Computes the connectivity matrix from a single neuron neurons using correlations

Args:
X (ndarray): the matrix of activities
selected_neuron (int): the index of the selected neuron

Returns:
estimated_connectivity (ndarray): estimated connectivity for the selected neuron, of shape (n_neurons,)
"""

# Extract the current activity of selected_neuron, t
current_activity = X[selected_neuron, :-1]

# Extract the observed outcomes of all the neurons
next_activity = X[:, 1:]

# Initialize estimated connectivity matrix
estimated_connectivity = np.zeros(n_neurons)

# Loop through all neurons
for neuron_idx in range(n_neurons):

# Get the activity of neuron_idx
this_output_activity = next_activity[neuron_idx]

########################################################################
## TODO: Estimate the neural correlations between
## this_output_activity        and       current_activity
## -------------------                  ----------------
##
## Note that np.corrcoef returns the full correlation matrix; we want the
## top right corner, which we have already provided.
## FIll out function and remove
raise NotImplementedError('Compute neural correlations')
########################################################################
# Compute correlation
correlation = np.corrcoef(...)[0, 1]

# Store this neuron's correlation
estimated_connectivity[neuron_idx] = correlation

return estimated_connectivity

# Simulate a 6 neuron system for 5000 timesteps again.
n_neurons = 6
timesteps = 5000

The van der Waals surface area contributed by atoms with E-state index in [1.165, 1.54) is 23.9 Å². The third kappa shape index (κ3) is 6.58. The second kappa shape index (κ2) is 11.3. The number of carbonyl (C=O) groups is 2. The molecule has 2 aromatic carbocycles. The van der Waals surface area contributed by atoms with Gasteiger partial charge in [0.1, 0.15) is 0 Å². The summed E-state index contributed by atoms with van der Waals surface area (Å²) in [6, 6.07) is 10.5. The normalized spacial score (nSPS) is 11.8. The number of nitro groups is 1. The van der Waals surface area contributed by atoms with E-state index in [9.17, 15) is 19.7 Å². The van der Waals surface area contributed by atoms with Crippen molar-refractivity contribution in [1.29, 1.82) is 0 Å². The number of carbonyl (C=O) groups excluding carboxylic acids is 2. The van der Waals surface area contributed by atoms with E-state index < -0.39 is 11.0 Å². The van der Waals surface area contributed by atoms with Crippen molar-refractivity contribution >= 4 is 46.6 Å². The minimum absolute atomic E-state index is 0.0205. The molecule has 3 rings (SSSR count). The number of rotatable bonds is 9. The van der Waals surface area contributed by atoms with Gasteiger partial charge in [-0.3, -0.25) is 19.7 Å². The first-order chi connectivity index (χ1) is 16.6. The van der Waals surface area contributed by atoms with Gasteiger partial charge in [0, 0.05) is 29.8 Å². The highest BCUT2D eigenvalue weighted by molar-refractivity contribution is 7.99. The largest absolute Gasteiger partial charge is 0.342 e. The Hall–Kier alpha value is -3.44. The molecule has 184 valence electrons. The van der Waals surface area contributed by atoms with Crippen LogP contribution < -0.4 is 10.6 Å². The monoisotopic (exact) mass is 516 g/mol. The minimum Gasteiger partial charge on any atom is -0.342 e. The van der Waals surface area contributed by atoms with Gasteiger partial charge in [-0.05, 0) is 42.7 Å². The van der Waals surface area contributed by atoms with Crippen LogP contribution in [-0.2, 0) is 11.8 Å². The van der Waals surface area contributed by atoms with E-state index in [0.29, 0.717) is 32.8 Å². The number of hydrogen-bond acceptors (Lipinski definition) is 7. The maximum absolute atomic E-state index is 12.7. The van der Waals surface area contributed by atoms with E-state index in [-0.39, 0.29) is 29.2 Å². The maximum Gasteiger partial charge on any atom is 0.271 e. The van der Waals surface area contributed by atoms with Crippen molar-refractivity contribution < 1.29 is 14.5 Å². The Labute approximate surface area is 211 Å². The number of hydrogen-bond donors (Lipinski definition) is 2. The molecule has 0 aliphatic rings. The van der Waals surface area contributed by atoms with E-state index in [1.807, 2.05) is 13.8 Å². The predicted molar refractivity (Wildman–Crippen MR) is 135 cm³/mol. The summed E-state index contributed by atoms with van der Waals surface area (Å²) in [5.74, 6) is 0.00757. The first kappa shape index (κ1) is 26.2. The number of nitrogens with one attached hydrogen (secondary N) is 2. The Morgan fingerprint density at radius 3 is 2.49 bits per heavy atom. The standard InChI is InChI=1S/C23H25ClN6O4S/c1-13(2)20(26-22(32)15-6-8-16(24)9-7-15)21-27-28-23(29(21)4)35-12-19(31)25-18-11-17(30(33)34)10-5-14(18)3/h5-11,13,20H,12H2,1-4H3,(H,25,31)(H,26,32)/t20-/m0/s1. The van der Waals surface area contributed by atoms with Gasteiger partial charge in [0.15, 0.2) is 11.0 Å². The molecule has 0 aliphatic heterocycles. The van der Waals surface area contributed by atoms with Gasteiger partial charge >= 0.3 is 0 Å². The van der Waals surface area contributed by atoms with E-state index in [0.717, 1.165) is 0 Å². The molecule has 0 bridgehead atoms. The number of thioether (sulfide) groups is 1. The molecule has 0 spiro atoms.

selected_neuron = 1

# Invoke a helper function that generates our nxn causal connectivity matrix
A = create_connectivity(n_neurons)

# Invoke a helper function that simulates the neural activity
X = simulate_neurons(A, timesteps)

# Estimate connectivity
estimated_connectivity = compute_connectivity_from_single_neuron(X, selected_neuron)

# Visualize
plot_true_vs_estimated_connectivity(estimated_connectivity, A, selected_neuron)


Click for solution

Example output: Hopefully you saw that it pretty much worked. We wrote a function that does what you just did but in matrix form, so it’s a little faster. It also does all neurons at the same time (helper function correlation_for_all_neurons).

Execute this cell get helper function correlation_for_all_neurons

# @markdown Execute this cell get helper function correlation_for_all_neurons

def correlation_for_all_neurons(X):
"""Computes the connectivity matrix for the all neurons using correlations

Args:
X: the matrix of activities

Returns:
estimated_connectivity (np.ndarray): estimated connectivity for the selected neuron, of shape (n_neurons,)
"""
n_neurons = len(X)
S = np.concatenate([X[:, 1:], X[:, :-1]], axis=0)
R = np.corrcoef(S)[:n_neurons, n_neurons:]
return R


Execute this cell to visualize full estimated vs true connectivity